Shawn Nau, Maricopa County's general government director, was responsible for leaking records about former deputy Joel Fox to the press in apparent defiance of a court order.
Though county spokeswoman Cari Gerchick told us last week that the leaker had received a written reprimand for his actions, it turns out that Nau only received "verbal counseling," (though documented in a written memo dated yesterday).
Superior Court Judge Sam Myers ruled in June that state law prohibits the release of internal investigation records until the appeals process is exhausted.
After the records were leaked to Arizona Republic reporter JJ Hensley, who soon published an article about them, the county declined to give the records to anyone else, citing Myers' ruling. County officials told New Times, the Associated Press and other media outlets that the person who leaked the documents would be disciplined.
And so he was, although it was just a slap on the wrist. We suspect no one at the county cared that the contents of Fox's notice of termination and appeal letters was published, but that a public scolding was needed to make it look like they were concerned.
Nau told his boss, Sandi Wilson, the deputy county manager, that he had no idea the Fox docs might be covered by the court order, says Wilson.
Seems hard to believe, but okay.
In the memo for the verbal counseling, Wilson dings Nau for releasing records without a written request (even though a written request isn't required under Arizona open records law), releasing a public record without authorization and releasing records without making sure any necessary blacking-out of non-public info has been performed. In this case, adhering to the latter stipulation would have meant none of the Fox records would have been released.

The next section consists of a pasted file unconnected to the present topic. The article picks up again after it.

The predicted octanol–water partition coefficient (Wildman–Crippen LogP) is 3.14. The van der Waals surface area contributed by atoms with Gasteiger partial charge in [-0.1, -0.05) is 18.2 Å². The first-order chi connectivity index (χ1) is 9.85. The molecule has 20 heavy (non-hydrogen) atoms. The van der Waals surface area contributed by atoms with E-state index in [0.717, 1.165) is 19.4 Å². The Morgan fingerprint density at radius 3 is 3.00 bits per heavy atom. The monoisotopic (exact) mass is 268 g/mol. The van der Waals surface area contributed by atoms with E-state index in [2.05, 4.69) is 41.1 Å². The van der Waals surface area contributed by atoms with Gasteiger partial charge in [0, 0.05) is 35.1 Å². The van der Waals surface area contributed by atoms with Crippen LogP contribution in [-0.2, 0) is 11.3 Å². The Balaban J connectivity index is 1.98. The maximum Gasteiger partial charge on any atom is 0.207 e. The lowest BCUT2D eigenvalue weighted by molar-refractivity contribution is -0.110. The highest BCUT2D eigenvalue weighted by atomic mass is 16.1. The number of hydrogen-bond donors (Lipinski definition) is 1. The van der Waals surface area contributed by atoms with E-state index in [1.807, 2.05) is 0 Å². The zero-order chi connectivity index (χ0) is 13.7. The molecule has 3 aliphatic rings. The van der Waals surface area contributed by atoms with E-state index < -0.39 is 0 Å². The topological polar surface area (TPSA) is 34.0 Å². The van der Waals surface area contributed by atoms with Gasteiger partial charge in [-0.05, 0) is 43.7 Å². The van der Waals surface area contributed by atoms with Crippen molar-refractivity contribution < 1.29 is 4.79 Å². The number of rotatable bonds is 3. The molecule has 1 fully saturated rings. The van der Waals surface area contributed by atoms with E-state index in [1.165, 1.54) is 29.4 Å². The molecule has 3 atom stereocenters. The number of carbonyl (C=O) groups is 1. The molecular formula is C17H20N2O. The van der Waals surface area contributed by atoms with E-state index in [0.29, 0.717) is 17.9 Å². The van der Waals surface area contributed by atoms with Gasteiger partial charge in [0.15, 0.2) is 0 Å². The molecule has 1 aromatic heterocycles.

One of Nau's 22 friends on Facebook is Republic reporter Yvonne Wingett Sanchez, so it's not surprising he didn't think of us first when he decided to spill.
Two weeks after Nau gave the docs to Hensley, another judge ordered that all of the Fox material was to be made public.
New Times published those Fox documents this week for your reading convenience.
Nau's an experienced Maricopa County worker -- but not recently experienced. This summer, he returned to his old job at the county after a three-year stint as county manager for La Plata County, Colorado.
Nau pulls down big bucks at the county despite his occasional mistake. According to one Colorado newspaper, Nau took a "hefty pay cut" when he accepted the La Plata job, which paid $135,150 a year in salary, plus benefits.
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